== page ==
U.S. Sixth Circuit - The FindLaw 6th Circuit Court of Appeals Opinion Summaries Blog

Sixth Circuit Mulls Police Shooting of Dogs

Dogs are routinely euthanized after some civil process, typically when a dog has been found to be a danger to people.

But in a Michigan case, police executed three dogs during a search for drugs. They said the animals bared their teeth and charged them.

The owners sued for civil rights violations, but a trial judge thew out their case. In arguments to the U.S. Sixth Circuit Court of Appeals, the judges searched for the truth.

Two Pit Bulls and a Rottweiler

In January 2016, Detroit police were searching for drugs at the home of Nikita Smith and Kevin Thomas. Officers found 21 grams of marijuana, but the case was ultimately dismissed.

In their civil case, the plaintiffs said one officer shot "Debo" as soon as police entered the home. Another officer shot the dog seven more times.

"Smoke" was trapped in a bathroom, but police testified he "opened the door by himself" and so they shot him, too. "Mama" got it as she ran up the stairs.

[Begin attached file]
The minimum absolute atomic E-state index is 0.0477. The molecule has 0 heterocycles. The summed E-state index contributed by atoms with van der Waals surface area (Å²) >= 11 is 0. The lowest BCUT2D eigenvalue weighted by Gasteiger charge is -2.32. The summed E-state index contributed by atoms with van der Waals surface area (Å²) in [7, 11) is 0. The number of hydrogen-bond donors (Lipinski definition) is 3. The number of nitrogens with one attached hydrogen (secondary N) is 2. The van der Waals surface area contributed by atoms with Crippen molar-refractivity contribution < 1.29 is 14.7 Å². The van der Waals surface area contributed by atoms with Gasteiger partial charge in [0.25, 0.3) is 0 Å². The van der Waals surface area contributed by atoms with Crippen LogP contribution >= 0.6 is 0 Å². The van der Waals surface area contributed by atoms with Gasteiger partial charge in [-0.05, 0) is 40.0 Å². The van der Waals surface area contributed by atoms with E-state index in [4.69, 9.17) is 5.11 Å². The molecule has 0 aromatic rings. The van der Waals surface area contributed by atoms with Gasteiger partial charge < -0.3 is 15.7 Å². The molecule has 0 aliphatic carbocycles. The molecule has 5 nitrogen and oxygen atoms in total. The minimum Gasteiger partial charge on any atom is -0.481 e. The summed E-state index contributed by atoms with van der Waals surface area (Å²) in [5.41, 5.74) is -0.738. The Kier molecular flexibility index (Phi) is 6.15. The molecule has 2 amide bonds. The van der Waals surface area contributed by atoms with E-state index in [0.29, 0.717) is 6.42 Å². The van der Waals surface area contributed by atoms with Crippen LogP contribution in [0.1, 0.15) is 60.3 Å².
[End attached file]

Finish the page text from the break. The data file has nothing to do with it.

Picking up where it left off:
The trial judge said the dogs were unlicensed and "a danger to the public similar to an unregistered gun." She said the officers were also entitled to immunity when they shot the dogs.

Entitled to a Hearing

The plaintiffs' lawyer argued on appeal they were entitled to a hearing first under Michigan's Dog Law, which is supposed to prevent summary executions of unlicensed dogs. The appeals court has not ruled in the case.

In a separate case, however, the city recently paid $225,000 to settle a similar police shooting of three dogs during a marijuana raid. Those animals were behind an eight-foot tall fence.

According to reports, Detroit police have acted as a "dog death squad." Two officers alone have shot at least one hundred dogs.

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